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The Timberwolves Had A Very Bad 20 Seconds

Jamal Murray stares down Kevin Harlan
TNT

Too many things happen over the course of an NBA game for it to be possible to ever point out one particular play, or even a sequence of plays, as the reason the final score ended up where it did. But sometimes a sequence is too big, too noticeable, and too well-timed to be seen as anything but the deciding moment. We got one such sequence just before halftime in Game 4 of the Western Conference semifinals, which the Nuggets won on Sunday, 115-107.

The Nuggets got out to a big lead in the first half, but as the second quarter was winding down the Timberwolves had cut the deficit down to a manageable size. Anthony Edwards hit a pull-up three with 48 seconds left in the half, giving him 23 points on the night and cutting the lead to seven. The Nuggets answered with a Kentavious Caldwell-Pope three, which restored the 10-point lead with 20 seconds left. All the Timberwolves had to do at that point was take their time, engineer one last good possession, and glide into halftime facing a single-digit deficit. Instead, Edwards got stripped on his way to the basket, which led to a leak-out dunk by Michael Porter Jr. With 1.6 seconds left to play, Nickeil Alexander-Walker overthrew a long inbound pass intended for Jaden McDaniels up the sideline. The ball was scooped by Jamal Murray, who tiptoed his way into a half-court shot that ripped its way through the net. Then he had a little moment with Kevin Harlan.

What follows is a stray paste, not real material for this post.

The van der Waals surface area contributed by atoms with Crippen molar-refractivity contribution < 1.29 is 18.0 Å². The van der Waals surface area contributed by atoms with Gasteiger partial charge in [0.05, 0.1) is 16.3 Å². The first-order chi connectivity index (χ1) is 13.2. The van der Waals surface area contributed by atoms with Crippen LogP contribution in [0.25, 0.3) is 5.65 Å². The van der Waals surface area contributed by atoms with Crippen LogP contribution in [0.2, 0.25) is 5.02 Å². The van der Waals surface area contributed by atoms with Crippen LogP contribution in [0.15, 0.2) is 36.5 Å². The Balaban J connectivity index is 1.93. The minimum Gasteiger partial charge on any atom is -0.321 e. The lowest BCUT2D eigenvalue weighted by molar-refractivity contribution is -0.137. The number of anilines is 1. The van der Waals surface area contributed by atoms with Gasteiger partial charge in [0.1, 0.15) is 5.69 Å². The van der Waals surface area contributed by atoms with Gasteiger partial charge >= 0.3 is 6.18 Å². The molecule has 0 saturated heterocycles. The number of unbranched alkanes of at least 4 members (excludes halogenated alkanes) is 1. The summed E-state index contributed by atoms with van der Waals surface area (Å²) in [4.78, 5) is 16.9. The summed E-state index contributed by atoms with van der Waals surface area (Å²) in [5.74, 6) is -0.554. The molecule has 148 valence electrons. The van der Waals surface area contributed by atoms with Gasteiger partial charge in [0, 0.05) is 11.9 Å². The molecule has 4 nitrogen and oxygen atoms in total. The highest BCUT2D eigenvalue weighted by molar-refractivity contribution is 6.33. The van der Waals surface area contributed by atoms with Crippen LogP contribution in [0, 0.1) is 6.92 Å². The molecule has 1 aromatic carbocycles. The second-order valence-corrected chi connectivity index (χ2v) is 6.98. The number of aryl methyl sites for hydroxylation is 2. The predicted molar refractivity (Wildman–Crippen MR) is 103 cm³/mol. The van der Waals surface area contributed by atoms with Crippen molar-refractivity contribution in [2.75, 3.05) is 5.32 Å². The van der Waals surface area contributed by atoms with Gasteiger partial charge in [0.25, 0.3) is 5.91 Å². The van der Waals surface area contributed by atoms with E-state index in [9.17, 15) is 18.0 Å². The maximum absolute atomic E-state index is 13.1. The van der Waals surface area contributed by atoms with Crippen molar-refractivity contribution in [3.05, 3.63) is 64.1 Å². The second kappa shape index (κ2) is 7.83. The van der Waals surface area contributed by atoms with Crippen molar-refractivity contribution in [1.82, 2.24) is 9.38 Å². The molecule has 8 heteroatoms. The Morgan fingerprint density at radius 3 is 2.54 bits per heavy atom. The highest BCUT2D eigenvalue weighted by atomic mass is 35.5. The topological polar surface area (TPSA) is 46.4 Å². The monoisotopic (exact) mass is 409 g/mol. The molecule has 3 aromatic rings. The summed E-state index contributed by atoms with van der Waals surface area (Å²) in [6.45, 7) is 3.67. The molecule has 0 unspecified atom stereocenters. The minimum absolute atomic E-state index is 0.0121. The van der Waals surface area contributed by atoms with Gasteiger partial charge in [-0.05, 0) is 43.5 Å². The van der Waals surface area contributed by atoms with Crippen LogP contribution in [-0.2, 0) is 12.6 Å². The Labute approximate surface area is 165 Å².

Those eight points, scored in just 20 seconds, hung on the Timberwolves like a lead cape for the rest of the game. Edwards made a furious second-half charge, but he could never quite break his team through the buffer those eight points provided. He finished with 44 points on 16-of-25 shooting, putting on the kind of performance that deserved to be remembered as one that led his team to a legendary playoff victory. Instead, he ended up with an eight-point loss on his hands.

This series, now tied 2-2, has come a long way already. The two teams have basically mirrored each other, each losing one game at home in which they got out-played and out-executed, and then losing a second at home in which they got humiliated. Edwards is back where he was this time last year, playing heroic, ridiculous basketball while being severely let down by his friends—Rudy Gobert and Karl-Anthony Towns combined for 24 points on 8-of-23 shooting in Game 4. The Nuggets are back where they were just after the all-star break, when Murray had a burst in his step and they were capable of doing more than just outmuscling an uninspiring Lakers team.

Game 5 is set up to be a classic. The Nuggets have beaten the fraud allegations that were pinned to them after Game 2, and have proven that they are capable of holding Minnesota's defensive jaws at bay. Edwards has proven that he really is like that guy, and that he can take this team anywhere it wants to go if he just gets even a little bit of help from his all-star teammates. May this one go seven.

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